Why the New Sanctions Against Russia Are Really About 2016

Philip Elliott
·6 min read
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President Joe Biden arrives to deliver remarks on Russia at the East Room of White House in Washington, on April 15, 2021. Credit - Jim Watson—AFP/Getty Images

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The Kremlin chief liked what he saw. Here was a candidate he could work with: a man campaigning as an American who pledged to withdraw U.S. forces from Europe, pursue a path of cooperation with Moscow and drop the Cold War rivalries. If “America First” was the animating ethos taking the Red, White and Blue back inside its borders, that left a whole lot of the world for the comrades’ domination.

It was such an appealing prospect that the man in Moscow even wrote an op-ed essentially endorsing the candidate’s six-point American plan that “could be a good and fruitful foundation for such understanding and for the development of international cooperation” in pursuit of “peaceful settlement of the differences.” U.S. newspapers reprinted both the plan and the Kremlin’s endorsement with a mix of curiosity and consideration.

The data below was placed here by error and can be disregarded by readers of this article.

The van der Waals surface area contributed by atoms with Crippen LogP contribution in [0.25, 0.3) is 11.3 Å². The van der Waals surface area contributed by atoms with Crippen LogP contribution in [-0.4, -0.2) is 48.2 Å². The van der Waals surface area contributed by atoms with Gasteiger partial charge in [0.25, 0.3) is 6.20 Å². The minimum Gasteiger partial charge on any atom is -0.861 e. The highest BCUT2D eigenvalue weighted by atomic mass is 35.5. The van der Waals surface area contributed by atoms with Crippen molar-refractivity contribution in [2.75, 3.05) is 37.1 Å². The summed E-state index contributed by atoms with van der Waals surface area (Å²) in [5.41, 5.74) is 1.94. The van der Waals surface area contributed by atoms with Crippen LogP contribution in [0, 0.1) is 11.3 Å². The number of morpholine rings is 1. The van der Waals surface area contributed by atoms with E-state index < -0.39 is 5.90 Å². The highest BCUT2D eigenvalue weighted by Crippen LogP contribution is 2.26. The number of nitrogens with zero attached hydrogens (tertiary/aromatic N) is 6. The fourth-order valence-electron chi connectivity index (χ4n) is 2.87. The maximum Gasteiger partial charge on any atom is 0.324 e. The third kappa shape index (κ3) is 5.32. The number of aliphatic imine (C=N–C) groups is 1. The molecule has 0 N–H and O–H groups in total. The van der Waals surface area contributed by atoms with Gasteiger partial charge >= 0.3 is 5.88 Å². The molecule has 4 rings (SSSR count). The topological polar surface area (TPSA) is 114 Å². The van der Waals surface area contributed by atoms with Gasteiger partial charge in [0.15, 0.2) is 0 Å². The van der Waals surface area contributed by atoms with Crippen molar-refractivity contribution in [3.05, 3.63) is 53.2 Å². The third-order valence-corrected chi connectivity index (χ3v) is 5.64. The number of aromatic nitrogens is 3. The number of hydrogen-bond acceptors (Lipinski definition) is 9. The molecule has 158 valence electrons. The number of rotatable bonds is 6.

And no, the year was not 2016 with Vladimir Putin sitting pretty at Lubyanka. It was 1948. And Joseph Stalin, General Secretary of the Central Committee of the All-Union Communist Party, had found his man.

Moscow has been meddling in U.S. elections since at least that moment, when Stalin threw his support behind the Progressive Party’s nominee, FDR’s Vice President Henry Wallace. Career diplomat Elbridge Durbrow wrote in a memo to then-Secretary of State George Marshall that year warning Moscow was trying to jam Washington with its de facto endorsement. “It seems to us the shrewd Soviet purpose to befuddle American public,” Durbow wrote in a communique.

There’s no point in ignoring the truths here. The KGB recruited sympathetic journalists, funded publications that were mere fronts for Soviet-sympathizing propaganda and, at the height of the Cold War, employed 496,000 members around the world, if Soviet defector Oleg Kalugin’s memoir is true. By contrast, he writes, the 47,000 KGB employees in Moscow outnumbered the combined headcount for the FBI and CIA.